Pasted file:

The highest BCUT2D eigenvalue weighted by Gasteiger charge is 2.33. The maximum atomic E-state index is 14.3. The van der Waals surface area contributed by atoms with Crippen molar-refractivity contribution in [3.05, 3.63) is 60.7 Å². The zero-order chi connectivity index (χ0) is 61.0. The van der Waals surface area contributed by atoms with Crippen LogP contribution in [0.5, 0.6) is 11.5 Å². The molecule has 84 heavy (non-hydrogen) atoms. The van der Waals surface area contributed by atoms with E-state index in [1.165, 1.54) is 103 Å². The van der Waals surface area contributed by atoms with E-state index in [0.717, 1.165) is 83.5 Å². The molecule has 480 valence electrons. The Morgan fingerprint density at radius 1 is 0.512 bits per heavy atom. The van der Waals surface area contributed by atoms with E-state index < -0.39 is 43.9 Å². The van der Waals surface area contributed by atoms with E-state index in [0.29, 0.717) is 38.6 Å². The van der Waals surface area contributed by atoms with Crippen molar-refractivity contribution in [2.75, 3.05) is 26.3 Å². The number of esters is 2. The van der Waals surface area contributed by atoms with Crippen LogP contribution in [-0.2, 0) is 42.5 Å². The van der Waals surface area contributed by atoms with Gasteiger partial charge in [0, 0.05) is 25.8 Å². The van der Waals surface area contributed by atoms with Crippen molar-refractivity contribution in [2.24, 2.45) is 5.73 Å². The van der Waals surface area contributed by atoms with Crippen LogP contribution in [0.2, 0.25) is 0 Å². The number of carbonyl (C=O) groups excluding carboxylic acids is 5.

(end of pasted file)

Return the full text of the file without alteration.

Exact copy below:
The highest BCUT2D eigenvalue weighted by Gasteiger charge is 2.33. The maximum atomic E-state index is 14.3. The van der Waals surface area contributed by atoms with Crippen molar-refractivity contribution in [3.05, 3.63) is 60.7 Å². The zero-order chi connectivity index (χ0) is 61.0. The van der Waals surface area contributed by atoms with Crippen LogP contribution in [0.5, 0.6) is 11.5 Å². The molecule has 84 heavy (non-hydrogen) atoms. The van der Waals surface area contributed by atoms with E-state index in [1.165, 1.54) is 103 Å². The van der Waals surface area contributed by atoms with E-state index in [0.717, 1.165) is 83.5 Å². The molecule has 480 valence electrons. The Morgan fingerprint density at radius 1 is 0.512 bits per heavy atom. The van der Waals surface area contributed by atoms with E-state index < -0.39 is 43.9 Å². The van der Waals surface area contributed by atoms with E-state index in [0.29, 0.717) is 38.6 Å². The van der Waals surface area contributed by atoms with Crippen molar-refractivity contribution in [2.75, 3.05) is 26.3 Å². The number of esters is 2. The van der Waals surface area contributed by atoms with Crippen LogP contribution in [-0.2, 0) is 42.5 Å². The van der Waals surface area contributed by atoms with Gasteiger partial charge in [0, 0.05) is 25.8 Å². The van der Waals surface area contributed by atoms with Crippen molar-refractivity contribution in [2.24, 2.45) is 5.73 Å². The van der Waals surface area contributed by atoms with Crippen LogP contribution in [0.2, 0.25) is 0 Å². The number of carbonyl (C=O) groups excluding carboxylic acids is 5.